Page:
Getting to know you: Thick Descriptions

Time to read
2 minutes
Read so far

Getting to know you: Thick Descriptions

Mon, 12/16/2019 - 13:38
Posted in:

Suzette V. Chang has been the Director of Library Services at the Guthrie Public Library for five years but she is also an anthropologist. The culmination of these two fields led her to founding the tax exempt Thick Descriptions.

Thick Descriptions comes from the anthropological term coined by American anthropologist Clifford Geertz. Geertz described the practice of thick description as a way of providing cultural context and meaning to human actions and behavior, as opposed to “thin description” which is a factual account without any interpretation. He stressed the importance of considering why people behave as they do, what they are trying to express or achieve in doing so, and for whom.

“The census is coming up so that’s a need,” Chang said. “We need to be able to not just quantify, we also need to qualify, the amount of citizens in any given space and we need to push beyond that box. There is much more nuance to us.”

Thick Descriptions was founded in 2008 and after receiving a Creativity in Motion grant from the University of Oklahoma, they started doing s.t.e.A.m. events. The acronym stands for science, technology, engineering, anthropology and math. Chang said the events target historically overlooked communities throughout the state where learning loss is a big issue and they work to fill the learning loss gap. Thick Descriptions holds these events during school breaks, especially during the summer, when children are more likely to experience it.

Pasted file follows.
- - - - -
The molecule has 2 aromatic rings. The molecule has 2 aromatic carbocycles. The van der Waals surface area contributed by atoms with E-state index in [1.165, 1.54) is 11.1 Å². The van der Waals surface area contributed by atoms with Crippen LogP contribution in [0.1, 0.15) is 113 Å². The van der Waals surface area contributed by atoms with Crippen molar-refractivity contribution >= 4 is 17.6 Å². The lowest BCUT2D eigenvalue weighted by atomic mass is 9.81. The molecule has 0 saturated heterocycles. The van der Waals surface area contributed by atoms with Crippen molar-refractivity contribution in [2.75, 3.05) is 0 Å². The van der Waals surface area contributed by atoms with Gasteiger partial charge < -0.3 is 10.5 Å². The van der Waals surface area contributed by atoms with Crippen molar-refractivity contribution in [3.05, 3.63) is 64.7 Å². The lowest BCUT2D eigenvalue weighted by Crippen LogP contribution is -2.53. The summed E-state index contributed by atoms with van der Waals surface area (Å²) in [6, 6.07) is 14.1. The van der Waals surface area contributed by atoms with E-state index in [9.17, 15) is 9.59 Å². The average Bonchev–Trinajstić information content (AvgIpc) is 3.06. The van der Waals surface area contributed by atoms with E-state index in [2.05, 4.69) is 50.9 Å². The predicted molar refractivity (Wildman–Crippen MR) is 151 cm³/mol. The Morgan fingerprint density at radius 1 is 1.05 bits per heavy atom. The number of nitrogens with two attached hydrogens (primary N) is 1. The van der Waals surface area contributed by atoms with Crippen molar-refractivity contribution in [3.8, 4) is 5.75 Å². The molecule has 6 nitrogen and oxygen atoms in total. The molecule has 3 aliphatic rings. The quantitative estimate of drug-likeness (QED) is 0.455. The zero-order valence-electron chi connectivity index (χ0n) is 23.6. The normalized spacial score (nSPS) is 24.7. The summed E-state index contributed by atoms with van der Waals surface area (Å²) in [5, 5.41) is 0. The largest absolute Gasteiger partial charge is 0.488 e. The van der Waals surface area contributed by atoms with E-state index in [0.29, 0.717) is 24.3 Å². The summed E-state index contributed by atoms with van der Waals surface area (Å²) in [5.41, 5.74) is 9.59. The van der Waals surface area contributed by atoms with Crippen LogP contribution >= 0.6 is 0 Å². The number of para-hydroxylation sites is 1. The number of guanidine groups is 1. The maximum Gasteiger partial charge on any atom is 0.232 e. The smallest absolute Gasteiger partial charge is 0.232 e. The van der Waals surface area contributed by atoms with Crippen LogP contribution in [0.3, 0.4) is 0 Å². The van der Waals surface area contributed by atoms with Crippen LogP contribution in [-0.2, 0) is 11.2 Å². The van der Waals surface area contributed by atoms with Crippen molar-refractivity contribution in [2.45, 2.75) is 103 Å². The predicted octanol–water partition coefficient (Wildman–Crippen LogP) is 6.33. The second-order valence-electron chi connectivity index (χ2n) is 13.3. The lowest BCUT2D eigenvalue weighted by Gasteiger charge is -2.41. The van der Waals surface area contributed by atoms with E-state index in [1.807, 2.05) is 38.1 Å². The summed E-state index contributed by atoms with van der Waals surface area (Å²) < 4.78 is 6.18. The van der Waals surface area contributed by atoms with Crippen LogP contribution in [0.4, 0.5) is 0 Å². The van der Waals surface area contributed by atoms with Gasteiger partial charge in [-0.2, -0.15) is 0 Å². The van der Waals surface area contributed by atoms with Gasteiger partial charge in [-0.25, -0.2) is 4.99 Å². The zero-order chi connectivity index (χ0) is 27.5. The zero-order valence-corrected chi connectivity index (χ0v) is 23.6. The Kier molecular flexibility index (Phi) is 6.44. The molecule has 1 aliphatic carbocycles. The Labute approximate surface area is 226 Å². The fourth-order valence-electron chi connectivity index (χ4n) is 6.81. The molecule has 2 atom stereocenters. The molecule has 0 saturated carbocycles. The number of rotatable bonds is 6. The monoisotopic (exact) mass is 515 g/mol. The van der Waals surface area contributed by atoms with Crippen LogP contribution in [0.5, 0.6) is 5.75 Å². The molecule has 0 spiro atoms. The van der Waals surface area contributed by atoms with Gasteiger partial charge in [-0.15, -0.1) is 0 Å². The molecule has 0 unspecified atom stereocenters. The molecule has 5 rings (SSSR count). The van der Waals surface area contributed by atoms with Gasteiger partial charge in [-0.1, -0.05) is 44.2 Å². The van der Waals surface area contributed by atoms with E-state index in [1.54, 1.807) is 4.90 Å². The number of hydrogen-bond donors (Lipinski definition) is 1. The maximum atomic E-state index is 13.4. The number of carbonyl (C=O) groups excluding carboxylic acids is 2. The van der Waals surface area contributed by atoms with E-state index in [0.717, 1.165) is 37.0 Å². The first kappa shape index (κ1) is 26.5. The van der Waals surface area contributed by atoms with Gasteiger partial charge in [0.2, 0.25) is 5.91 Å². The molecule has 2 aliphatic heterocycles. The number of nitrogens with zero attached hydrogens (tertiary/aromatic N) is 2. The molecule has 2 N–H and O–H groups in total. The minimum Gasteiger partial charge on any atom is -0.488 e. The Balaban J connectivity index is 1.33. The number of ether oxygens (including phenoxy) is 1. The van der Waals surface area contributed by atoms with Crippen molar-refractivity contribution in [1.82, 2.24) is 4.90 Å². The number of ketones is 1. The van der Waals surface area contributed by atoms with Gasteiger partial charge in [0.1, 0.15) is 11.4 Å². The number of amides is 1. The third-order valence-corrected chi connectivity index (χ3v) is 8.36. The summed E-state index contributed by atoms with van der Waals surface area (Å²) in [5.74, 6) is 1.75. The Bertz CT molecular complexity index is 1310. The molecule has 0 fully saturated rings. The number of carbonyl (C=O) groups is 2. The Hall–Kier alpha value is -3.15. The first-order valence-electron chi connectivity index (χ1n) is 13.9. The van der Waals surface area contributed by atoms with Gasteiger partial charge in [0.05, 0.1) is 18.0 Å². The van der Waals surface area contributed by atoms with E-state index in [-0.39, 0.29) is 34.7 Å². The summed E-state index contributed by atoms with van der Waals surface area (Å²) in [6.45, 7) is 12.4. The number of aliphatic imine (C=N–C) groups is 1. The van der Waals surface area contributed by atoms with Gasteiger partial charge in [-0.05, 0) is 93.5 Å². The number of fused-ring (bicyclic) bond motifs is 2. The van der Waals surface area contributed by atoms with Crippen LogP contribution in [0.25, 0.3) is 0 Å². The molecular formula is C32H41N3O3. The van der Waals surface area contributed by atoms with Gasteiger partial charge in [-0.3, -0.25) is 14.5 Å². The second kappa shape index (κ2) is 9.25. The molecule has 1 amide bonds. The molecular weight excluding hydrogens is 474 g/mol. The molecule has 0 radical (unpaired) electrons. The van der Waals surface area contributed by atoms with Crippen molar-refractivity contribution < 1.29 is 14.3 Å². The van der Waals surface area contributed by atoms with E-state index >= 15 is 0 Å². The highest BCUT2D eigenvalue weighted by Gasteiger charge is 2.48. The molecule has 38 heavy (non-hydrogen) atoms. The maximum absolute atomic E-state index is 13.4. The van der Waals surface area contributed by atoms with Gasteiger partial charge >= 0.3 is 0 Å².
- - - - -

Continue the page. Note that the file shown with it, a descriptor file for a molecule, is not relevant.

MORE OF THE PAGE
“Education is a big deal, not just for Oklahoma, but the United States as a whole,” Chang said. “A big issue for historically overlooked communities, and this isn’t just about race, it is about gender and class... It’s those families where Mom and Dad are working two, sometimes three, jobs to sustain and when school is out, kids don’t have anything to do. More so in the summertime, but if education is not a staple at home, kids are going to school behind.”

One of the most popular events that Thick Descriptions holds is the Elephant in the Room—Unboxed, which people can physically attend or tune in to the livestream on the Thick Descriptions Facebook page. This is a monthly conversation about those topics most are uncomfortable to address and talk about. Although we share categories such as race, gender, language/ dialect, class, geographic spaces and so many more, all human beings are different. We operate and live through diverse perspectives. Chang said that since she is an anthropologist, the topics that are chosen come from daily conversations and observations. Chang also emphasized that while there is an undeniable need for these conversations, inclusivity doesn’t equal exclusivity.

“There’s this overlying current of we just don’t talk about certain things and it’s time,” Chang said. “It’s time to do it in ways that make people slightly uncomfortable but not so uncomfortable that they shut down. There are ways to do that where you’re not making someone feel inhumane.”

Some of the other events include OKEE or Oklahoma Educators Evolve, healthy literacy workshops and cultural awareness training. The work that Thick Descriptions does also extends to the Oklahoma Policy Institute. They’re partnering with the Oklahoma Policy Institute to figure out ways to empower legislators how to have those difficult conversations in a way where it’s not just inclusive, it’s humane.

In terms of what people can do on a daily basis, Chang said that when you are interacting with someone who may not look like you or talk like you, find ways to open up the conversation. Know that things are not the way they should be and they can change. The key is transparency.

“Understand that everyone has privilege and when you see that your privilege is really standing out—use it. When you do that, make sure that you’re very transparent. ‘Look, I see that you have this degree and you have this and that but it doesn’t seem like you’re getting the recognition you deserve. Do you mind if I help?’ Always position it as a question. It puts some of that responsibility on the other person as well.”

For more information about all that Thick Descriptions has to offer, please visit or call 405-397-0584.